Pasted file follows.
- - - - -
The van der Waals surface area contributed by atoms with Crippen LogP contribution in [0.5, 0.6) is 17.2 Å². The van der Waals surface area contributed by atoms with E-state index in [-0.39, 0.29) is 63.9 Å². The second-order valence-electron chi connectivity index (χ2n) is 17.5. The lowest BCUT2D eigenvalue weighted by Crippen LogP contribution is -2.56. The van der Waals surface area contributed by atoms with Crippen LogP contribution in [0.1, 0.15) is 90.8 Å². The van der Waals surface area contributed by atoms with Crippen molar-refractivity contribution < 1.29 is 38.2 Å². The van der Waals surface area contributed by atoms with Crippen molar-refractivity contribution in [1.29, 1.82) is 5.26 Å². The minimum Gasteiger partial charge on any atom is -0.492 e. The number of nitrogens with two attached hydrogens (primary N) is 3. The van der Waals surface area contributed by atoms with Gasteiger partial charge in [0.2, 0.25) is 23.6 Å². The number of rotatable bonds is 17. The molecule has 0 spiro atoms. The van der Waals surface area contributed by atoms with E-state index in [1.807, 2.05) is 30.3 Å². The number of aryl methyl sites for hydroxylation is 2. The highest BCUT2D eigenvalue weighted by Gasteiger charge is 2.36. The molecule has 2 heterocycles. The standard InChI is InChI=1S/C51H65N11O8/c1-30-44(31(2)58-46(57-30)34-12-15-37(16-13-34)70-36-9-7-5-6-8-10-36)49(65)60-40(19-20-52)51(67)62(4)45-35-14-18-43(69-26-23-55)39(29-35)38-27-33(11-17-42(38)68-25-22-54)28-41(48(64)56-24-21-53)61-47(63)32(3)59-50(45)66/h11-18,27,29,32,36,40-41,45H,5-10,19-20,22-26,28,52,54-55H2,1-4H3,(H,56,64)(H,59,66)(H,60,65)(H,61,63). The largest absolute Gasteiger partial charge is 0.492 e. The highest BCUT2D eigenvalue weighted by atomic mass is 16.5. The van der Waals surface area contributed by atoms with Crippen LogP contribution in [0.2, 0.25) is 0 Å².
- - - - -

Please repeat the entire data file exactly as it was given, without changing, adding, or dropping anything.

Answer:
The van der Waals surface area contributed by atoms with Crippen LogP contribution in [0.5, 0.6) is 17.2 Å². The van der Waals surface area contributed by atoms with E-state index in [-0.39, 0.29) is 63.9 Å². The second-order valence-electron chi connectivity index (χ2n) is 17.5. The lowest BCUT2D eigenvalue weighted by Crippen LogP contribution is -2.56. The van der Waals surface area contributed by atoms with Crippen LogP contribution in [0.1, 0.15) is 90.8 Å². The van der Waals surface area contributed by atoms with Crippen molar-refractivity contribution < 1.29 is 38.2 Å². The van der Waals surface area contributed by atoms with Crippen molar-refractivity contribution in [1.29, 1.82) is 5.26 Å². The minimum Gasteiger partial charge on any atom is -0.492 e. The number of nitrogens with two attached hydrogens (primary N) is 3. The van der Waals surface area contributed by atoms with Gasteiger partial charge in [0.2, 0.25) is 23.6 Å². The number of rotatable bonds is 17. The molecule has 0 spiro atoms. The van der Waals surface area contributed by atoms with E-state index in [1.807, 2.05) is 30.3 Å². The number of aryl methyl sites for hydroxylation is 2. The highest BCUT2D eigenvalue weighted by Gasteiger charge is 2.36. The molecule has 2 heterocycles. The standard InChI is InChI=1S/C51H65N11O8/c1-30-44(31(2)58-46(57-30)34-12-15-37(16-13-34)70-36-9-7-5-6-8-10-36)49(65)60-40(19-20-52)51(67)62(4)45-35-14-18-43(69-26-23-55)39(29-35)38-27-33(11-17-42(38)68-25-22-54)28-41(48(64)56-24-21-53)61-47(63)32(3)59-50(45)66/h11-18,27,29,32,36,40-41,45H,5-10,19-20,22-26,28,52,54-55H2,1-4H3,(H,56,64)(H,59,66)(H,60,65)(H,61,63). The largest absolute Gasteiger partial charge is 0.492 e. The highest BCUT2D eigenvalue weighted by atomic mass is 16.5. The van der Waals surface area contributed by atoms with Crippen LogP contribution in [0.2, 0.25) is 0 Å².